The Universal Service Lifeline program that pays part of monthly phone costs for low-income households came under scrutiny at a Congressional hearing last week. The hearing, titled “The Lifeline Fund: Money Well Spent?” was conducted by the Energy and Commerce Committee’ Subcommittee on Communications and Technology.
The Lifeline program, administered by the FCC, is funded by communications service providers as a percentage of their interstate revenues and pays $9.25 per month toward the cost of wired or wireless service. The program has grown considerably in recent years – a phenomenon that some people attribute to the advent of prepaid plans that appeal to low-income users.
When a program like this increases in size, it tends to get people riled up – and in an effort to address those concerns, the FCC early last year made several reforms to the program. The commission eliminated a separate program called Linkup that paid part of telephone service installation costs and reduced the monthly Lifeline payment from $10 to the current $9.25.
Perhaps more importantly, the commission put in place a program to improve the process through which funding recipients are qualified. The commission says it has saved hundreds of millions of dollars through these reforms.
Last week’s hearing brought together a diverse group of stakeholders who offered additional insight on the Lifeline program.
Jessica Gonzalez, vice president of policy and legal affairs for the National Hispanic Media Coalition, emphasized the positive aspects of the program. She offered examples of unemployed people who were able to find new jobs because potential employers were able to reach them via their Lifeline-subsidized phones.
Others were less enthusiastic.
For example, Geoff Feiss, general manager of the Montana Telecommunications Association, raised the question of whether the $9.25 per month support level was appropriate for both wired and wireless service. Previously, the commission said the $9.25 monthly payment was based on carriers’ average monthly charge, but it’s not clear whether that included wired and wireless carriers.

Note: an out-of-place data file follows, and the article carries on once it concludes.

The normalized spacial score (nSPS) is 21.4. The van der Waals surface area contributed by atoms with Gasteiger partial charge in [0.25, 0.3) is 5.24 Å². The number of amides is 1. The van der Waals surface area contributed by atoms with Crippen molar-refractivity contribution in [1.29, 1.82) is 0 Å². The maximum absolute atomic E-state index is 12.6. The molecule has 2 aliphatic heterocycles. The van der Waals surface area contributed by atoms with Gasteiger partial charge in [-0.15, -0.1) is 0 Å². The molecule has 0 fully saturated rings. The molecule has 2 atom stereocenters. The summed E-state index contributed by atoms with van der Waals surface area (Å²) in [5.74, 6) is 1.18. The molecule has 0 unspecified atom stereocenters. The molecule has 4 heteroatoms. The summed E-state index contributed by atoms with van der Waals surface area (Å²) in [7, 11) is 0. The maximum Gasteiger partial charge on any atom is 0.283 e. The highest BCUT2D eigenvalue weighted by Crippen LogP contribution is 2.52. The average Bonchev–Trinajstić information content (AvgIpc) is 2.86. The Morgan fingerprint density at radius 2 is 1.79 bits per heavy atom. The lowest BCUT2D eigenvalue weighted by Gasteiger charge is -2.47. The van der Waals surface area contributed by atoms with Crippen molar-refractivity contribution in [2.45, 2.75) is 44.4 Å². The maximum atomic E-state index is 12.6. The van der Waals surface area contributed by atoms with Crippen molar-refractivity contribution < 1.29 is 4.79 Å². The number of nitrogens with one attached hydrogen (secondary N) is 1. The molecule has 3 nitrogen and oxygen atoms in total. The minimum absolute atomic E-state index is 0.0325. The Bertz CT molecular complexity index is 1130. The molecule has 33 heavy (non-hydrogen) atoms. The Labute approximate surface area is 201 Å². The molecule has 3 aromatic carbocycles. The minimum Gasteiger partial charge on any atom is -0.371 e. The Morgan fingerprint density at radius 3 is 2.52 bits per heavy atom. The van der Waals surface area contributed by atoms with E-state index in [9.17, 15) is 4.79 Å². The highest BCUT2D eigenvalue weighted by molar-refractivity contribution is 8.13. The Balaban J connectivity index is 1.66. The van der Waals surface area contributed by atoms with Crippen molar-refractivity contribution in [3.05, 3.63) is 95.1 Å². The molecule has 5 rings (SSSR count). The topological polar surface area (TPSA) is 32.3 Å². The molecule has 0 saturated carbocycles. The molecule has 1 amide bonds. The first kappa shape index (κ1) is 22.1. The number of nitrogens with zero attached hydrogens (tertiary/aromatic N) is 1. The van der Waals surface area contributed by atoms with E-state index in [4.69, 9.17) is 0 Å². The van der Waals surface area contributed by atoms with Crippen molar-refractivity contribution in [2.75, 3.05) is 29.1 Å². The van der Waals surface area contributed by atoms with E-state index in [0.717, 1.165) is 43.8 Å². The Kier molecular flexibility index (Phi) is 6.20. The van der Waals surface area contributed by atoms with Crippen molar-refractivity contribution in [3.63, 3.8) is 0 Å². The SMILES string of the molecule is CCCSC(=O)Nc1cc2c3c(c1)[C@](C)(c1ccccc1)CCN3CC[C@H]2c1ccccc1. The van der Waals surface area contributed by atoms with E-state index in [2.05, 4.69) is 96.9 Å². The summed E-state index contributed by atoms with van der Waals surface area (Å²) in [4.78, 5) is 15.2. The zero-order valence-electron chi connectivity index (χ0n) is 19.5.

The program’s paradox
Perhaps the most compelling testimony at last week’s hearing came from Billy Jack Gregg of Billy Jack Gregg Universal Consulting, who pointed out an important paradox about the program. Despite the program’s growth, the number of households currently enrolled is only 58 percent of the total number of qualified households nationwide, and in six states, 10 percent or less of qualified households are enrolled in the program. In six other states, however, the total number of households covered by the program exceeds the total number of qualified households.
Gregg suggested that one way to address the situation would be to cap the amount of support that households in an individual state can receive at the amount associated with 100 percent of eligible households, leaving it to the state to sort it out.
The subcommittee hearing occurred just days after several members of Congress introduced legislation to allow Lifeline support to be used for wireline, wireless or broadband service.
“We must ensure lower-income Americans have a greater opportunity to participate in the digital economy, whether it be for workforce training, education, finding a job or creating the next big idea,” wrote Congresswoman Doris Matsui, one of the bill’s supporters, in an announcement about the bill.
That’s a concept that seems to be gaining support at a time when broadband has become so important for so many reasons. And backers of the legislation were smart not to propose a broadband program that would be in addition to the existing voice-based program – an idea that undoubtedly would have been less popular.
Before the idea of re-defining the program to include a broadband option can succeed, however, I suspect policymakers will have to address issues such as those that Gregg raised.
As Gregg put it, it’s important to make sure the program supports “access, not excess.”
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